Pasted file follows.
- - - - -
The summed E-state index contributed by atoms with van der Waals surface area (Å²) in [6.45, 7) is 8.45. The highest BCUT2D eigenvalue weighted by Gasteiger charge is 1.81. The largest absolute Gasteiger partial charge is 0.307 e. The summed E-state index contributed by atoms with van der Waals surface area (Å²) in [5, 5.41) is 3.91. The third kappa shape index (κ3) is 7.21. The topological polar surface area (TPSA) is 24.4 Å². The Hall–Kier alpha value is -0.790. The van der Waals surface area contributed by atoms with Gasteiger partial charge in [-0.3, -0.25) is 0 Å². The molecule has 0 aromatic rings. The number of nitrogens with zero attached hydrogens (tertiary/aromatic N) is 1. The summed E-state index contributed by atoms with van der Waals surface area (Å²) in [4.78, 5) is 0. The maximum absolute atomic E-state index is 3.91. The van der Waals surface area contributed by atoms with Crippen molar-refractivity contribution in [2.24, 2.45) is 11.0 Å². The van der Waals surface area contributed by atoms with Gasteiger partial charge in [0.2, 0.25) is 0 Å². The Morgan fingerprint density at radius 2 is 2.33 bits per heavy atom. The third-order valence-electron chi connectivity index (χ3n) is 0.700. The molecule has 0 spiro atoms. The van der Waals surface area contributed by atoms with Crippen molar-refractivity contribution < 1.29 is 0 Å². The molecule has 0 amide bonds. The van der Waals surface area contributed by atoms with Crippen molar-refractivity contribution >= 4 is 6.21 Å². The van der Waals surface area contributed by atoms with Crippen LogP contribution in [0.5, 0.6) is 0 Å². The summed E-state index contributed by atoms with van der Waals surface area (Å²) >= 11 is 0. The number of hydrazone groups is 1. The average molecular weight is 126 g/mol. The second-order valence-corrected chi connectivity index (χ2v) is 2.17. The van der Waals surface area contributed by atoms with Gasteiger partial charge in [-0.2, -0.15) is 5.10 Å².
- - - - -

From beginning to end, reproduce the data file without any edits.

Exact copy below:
The summed E-state index contributed by atoms with van der Waals surface area (Å²) in [6.45, 7) is 8.45. The highest BCUT2D eigenvalue weighted by Gasteiger charge is 1.81. The largest absolute Gasteiger partial charge is 0.307 e. The summed E-state index contributed by atoms with van der Waals surface area (Å²) in [5, 5.41) is 3.91. The third kappa shape index (κ3) is 7.21. The topological polar surface area (TPSA) is 24.4 Å². The Hall–Kier alpha value is -0.790. The van der Waals surface area contributed by atoms with Gasteiger partial charge in [-0.3, -0.25) is 0 Å². The molecule has 0 aromatic rings. The number of nitrogens with zero attached hydrogens (tertiary/aromatic N) is 1. The summed E-state index contributed by atoms with van der Waals surface area (Å²) in [4.78, 5) is 0. The maximum absolute atomic E-state index is 3.91. The van der Waals surface area contributed by atoms with Crippen molar-refractivity contribution in [2.24, 2.45) is 11.0 Å². The van der Waals surface area contributed by atoms with Gasteiger partial charge in [0.2, 0.25) is 0 Å². The Morgan fingerprint density at radius 2 is 2.33 bits per heavy atom. The third-order valence-electron chi connectivity index (χ3n) is 0.700. The molecule has 0 spiro atoms. The van der Waals surface area contributed by atoms with Crippen molar-refractivity contribution < 1.29 is 0 Å². The molecule has 0 amide bonds. The van der Waals surface area contributed by atoms with Crippen molar-refractivity contribution >= 4 is 6.21 Å². The van der Waals surface area contributed by atoms with Crippen LogP contribution in [0.5, 0.6) is 0 Å². The summed E-state index contributed by atoms with van der Waals surface area (Å²) >= 11 is 0. The number of hydrazone groups is 1. The average molecular weight is 126 g/mol. The second-order valence-corrected chi connectivity index (χ2v) is 2.17. The van der Waals surface area contributed by atoms with Gasteiger partial charge in [-0.2, -0.15) is 5.10 Å².